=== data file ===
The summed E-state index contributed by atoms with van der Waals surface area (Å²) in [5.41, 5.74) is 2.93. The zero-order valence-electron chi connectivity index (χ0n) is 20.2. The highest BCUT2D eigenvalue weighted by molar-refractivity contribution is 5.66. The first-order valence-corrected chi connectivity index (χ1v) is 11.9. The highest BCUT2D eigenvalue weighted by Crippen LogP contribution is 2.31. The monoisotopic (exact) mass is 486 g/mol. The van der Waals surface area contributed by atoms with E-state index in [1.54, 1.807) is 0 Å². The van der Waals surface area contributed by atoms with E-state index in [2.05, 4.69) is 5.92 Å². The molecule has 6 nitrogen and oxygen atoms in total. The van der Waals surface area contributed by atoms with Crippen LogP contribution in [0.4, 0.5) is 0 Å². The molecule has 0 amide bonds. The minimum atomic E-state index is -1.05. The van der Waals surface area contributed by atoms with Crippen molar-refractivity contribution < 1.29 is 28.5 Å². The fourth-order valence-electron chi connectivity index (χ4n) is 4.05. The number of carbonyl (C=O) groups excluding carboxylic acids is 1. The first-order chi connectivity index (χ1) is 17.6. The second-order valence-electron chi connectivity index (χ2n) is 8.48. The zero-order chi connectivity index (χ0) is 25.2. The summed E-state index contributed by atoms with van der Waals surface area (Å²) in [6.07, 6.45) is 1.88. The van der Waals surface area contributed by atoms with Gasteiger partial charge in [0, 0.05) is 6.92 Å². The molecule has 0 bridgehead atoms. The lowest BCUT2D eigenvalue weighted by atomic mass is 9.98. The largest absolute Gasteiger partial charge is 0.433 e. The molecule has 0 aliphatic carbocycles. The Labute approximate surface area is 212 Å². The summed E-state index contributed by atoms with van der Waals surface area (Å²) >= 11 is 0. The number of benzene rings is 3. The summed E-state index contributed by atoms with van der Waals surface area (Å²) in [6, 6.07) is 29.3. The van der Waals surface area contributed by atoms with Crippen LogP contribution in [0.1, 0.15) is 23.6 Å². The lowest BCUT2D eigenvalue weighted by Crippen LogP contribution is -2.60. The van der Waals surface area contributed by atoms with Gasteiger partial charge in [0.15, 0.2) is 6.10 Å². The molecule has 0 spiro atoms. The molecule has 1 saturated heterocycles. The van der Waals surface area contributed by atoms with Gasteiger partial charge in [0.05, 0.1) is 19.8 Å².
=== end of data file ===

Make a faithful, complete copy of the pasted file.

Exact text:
The summed E-state index contributed by atoms with van der Waals surface area (Å²) in [5.41, 5.74) is 2.93. The zero-order valence-electron chi connectivity index (χ0n) is 20.2. The highest BCUT2D eigenvalue weighted by molar-refractivity contribution is 5.66. The first-order valence-corrected chi connectivity index (χ1v) is 11.9. The highest BCUT2D eigenvalue weighted by Crippen LogP contribution is 2.31. The monoisotopic (exact) mass is 486 g/mol. The van der Waals surface area contributed by atoms with E-state index in [1.54, 1.807) is 0 Å². The van der Waals surface area contributed by atoms with E-state index in [2.05, 4.69) is 5.92 Å². The molecule has 6 nitrogen and oxygen atoms in total. The van der Waals surface area contributed by atoms with Crippen LogP contribution in [0.4, 0.5) is 0 Å². The molecule has 0 amide bonds. The minimum atomic E-state index is -1.05. The van der Waals surface area contributed by atoms with Crippen molar-refractivity contribution < 1.29 is 28.5 Å². The fourth-order valence-electron chi connectivity index (χ4n) is 4.05. The number of carbonyl (C=O) groups excluding carboxylic acids is 1. The first-order chi connectivity index (χ1) is 17.6. The second-order valence-electron chi connectivity index (χ2n) is 8.48. The zero-order chi connectivity index (χ0) is 25.2. The summed E-state index contributed by atoms with van der Waals surface area (Å²) in [6.07, 6.45) is 1.88. The van der Waals surface area contributed by atoms with Gasteiger partial charge in [0, 0.05) is 6.92 Å². The molecule has 0 bridgehead atoms. The lowest BCUT2D eigenvalue weighted by atomic mass is 9.98. The largest absolute Gasteiger partial charge is 0.433 e. The molecule has 0 aliphatic carbocycles. The Labute approximate surface area is 212 Å². The summed E-state index contributed by atoms with van der Waals surface area (Å²) >= 11 is 0. The number of benzene rings is 3. The summed E-state index contributed by atoms with van der Waals surface area (Å²) in [6, 6.07) is 29.3. The van der Waals surface area contributed by atoms with Crippen LogP contribution in [0.1, 0.15) is 23.6 Å². The lowest BCUT2D eigenvalue weighted by Crippen LogP contribution is -2.60. The van der Waals surface area contributed by atoms with Gasteiger partial charge in [0.15, 0.2) is 6.10 Å². The molecule has 0 spiro atoms. The molecule has 1 saturated heterocycles. The van der Waals surface area contributed by atoms with Gasteiger partial charge in [0.05, 0.1) is 19.8 Å².